Conclusion: Congenital coronary artery anomalies in children with syncope need prompt attention. Though ECG and echocardiography are the common methods for investigating cardiac syncope, they have limited ability to find coronary artery anomalies. When coronary artery anomalies are suspected, coronary CTA should be considered.


Syncope is defined as a sudden loss of consciousness caused by global hypoperfusion of the brain (1, 2). Its incidence is 15–25% in children, predominantly occurring in female child (3). The relapse rate of syncope is as high as 33–51% within 5 years (3). Etiologies of transient loss of consciousness in the young include vasovagal syncope (70–80%), psychogenic and unexplained diseases (20%), and cardiovascular diseases (2–3%) (4). Though cardiac syncope comprises a small proportion of the pediatric syncope, it is often associated with high mortality due to sudden cardiac death (SCD), and hence requires urgent assessment and treatment (5). Cardiac diseases leading to syncope include arrhythmias, cardiac tumors, and structural heart diseases. Structural heart disease is classified into coronary artery anomalies, valvular heart disease, hypertrophic obstructive cardiomyopathy, idiopathic pulmonary hypertension, etc (6, 7). After combining thorough history, physical examination, and ECGs, nearly 50% of the cases can be diagnosed (5). Moreover, echocardiography and Holter-monitoring can contribute to confirming the etiological diagnosis of cardiac syncope. However, some coronary artery anomalies with no special medical history or abnormal imaging results may be difficult to diagnose through a routine approach. To improve the evaluation and management of the disease, we present the case series of eight children suffering from congenital coronary artery disease with syncope.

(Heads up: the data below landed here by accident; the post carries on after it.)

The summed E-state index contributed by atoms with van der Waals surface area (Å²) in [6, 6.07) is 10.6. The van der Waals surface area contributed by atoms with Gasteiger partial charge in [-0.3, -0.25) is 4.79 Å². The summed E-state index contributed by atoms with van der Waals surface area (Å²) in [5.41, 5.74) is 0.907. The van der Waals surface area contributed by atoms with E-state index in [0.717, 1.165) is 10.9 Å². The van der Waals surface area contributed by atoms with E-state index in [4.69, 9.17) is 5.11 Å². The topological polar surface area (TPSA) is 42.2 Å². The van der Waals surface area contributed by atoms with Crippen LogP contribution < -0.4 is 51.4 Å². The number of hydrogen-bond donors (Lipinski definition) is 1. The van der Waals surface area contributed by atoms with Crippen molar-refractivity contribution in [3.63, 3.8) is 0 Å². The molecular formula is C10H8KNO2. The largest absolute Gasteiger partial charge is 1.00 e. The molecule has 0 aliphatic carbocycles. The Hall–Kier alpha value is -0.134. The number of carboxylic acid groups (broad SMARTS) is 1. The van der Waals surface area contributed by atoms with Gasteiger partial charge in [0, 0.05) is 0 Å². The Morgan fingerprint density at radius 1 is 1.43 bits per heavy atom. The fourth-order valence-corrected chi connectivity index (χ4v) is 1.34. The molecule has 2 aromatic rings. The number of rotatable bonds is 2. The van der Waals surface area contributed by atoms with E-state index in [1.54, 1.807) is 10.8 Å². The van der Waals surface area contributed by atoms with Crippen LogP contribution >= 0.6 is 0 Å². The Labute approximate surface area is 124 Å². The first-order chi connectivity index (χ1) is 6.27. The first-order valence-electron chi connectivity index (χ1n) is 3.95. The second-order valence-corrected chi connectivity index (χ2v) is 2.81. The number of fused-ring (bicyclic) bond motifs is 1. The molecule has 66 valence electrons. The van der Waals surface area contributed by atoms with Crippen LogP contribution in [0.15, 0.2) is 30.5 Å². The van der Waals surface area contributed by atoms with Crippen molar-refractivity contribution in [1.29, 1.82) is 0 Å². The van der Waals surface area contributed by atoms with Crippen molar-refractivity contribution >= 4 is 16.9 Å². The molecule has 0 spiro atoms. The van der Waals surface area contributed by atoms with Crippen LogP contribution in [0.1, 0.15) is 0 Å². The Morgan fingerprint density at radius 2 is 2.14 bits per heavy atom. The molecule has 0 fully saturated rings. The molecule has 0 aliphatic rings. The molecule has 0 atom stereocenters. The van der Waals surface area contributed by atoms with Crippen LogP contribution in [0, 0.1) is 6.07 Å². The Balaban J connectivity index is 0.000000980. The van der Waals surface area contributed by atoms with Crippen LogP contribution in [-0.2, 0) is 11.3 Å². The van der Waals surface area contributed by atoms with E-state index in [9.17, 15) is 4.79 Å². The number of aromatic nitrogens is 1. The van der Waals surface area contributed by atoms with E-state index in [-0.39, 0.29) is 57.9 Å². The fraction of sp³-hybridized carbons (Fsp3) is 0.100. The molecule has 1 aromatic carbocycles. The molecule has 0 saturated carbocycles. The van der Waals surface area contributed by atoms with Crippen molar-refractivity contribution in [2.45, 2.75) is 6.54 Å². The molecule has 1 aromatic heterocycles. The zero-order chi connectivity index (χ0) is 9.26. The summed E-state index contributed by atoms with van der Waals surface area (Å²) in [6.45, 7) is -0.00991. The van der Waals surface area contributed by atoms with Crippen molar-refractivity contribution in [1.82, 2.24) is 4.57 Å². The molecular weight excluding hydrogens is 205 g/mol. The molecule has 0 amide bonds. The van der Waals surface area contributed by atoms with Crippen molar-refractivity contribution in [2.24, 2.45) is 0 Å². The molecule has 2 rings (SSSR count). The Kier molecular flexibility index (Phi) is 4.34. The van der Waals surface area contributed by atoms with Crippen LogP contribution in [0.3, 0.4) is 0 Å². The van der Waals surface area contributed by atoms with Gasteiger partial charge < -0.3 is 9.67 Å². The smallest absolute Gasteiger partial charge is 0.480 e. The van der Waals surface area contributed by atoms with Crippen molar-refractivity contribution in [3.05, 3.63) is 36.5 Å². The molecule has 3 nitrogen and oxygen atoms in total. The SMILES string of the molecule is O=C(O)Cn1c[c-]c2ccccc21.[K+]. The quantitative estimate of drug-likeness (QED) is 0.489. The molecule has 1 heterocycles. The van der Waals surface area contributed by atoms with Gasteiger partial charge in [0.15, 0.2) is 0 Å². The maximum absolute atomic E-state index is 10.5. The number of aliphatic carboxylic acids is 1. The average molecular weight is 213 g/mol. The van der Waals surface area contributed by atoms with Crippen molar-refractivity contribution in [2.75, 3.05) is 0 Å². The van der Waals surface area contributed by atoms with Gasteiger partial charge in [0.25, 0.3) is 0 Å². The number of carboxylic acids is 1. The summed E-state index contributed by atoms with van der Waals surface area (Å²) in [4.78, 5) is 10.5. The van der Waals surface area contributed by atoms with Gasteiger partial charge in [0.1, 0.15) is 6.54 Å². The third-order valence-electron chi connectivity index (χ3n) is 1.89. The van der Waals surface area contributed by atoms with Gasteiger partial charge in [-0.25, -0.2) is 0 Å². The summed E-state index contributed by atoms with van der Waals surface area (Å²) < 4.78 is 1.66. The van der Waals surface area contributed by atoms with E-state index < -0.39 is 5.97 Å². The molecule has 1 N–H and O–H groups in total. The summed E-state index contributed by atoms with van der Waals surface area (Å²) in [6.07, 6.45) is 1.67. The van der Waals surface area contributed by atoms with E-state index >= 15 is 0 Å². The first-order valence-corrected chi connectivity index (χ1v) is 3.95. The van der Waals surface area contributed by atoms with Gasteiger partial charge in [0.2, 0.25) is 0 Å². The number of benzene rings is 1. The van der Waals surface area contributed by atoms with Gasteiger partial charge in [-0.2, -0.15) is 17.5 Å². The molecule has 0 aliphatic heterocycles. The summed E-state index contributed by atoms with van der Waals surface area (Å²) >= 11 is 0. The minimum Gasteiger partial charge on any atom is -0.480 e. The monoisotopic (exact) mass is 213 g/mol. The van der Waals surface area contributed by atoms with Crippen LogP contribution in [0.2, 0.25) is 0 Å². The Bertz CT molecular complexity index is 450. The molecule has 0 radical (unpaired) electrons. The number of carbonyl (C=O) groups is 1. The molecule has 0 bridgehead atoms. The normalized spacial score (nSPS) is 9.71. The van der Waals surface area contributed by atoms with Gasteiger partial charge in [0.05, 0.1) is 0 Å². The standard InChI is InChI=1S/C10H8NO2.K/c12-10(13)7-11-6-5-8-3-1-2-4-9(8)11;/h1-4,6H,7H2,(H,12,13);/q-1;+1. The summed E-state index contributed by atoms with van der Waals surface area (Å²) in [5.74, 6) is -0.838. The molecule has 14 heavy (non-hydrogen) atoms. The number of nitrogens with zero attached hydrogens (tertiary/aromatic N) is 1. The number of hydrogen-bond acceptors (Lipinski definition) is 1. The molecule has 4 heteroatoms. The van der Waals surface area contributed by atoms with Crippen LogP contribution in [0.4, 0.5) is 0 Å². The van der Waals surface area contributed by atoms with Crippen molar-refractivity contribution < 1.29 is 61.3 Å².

Materials and Methods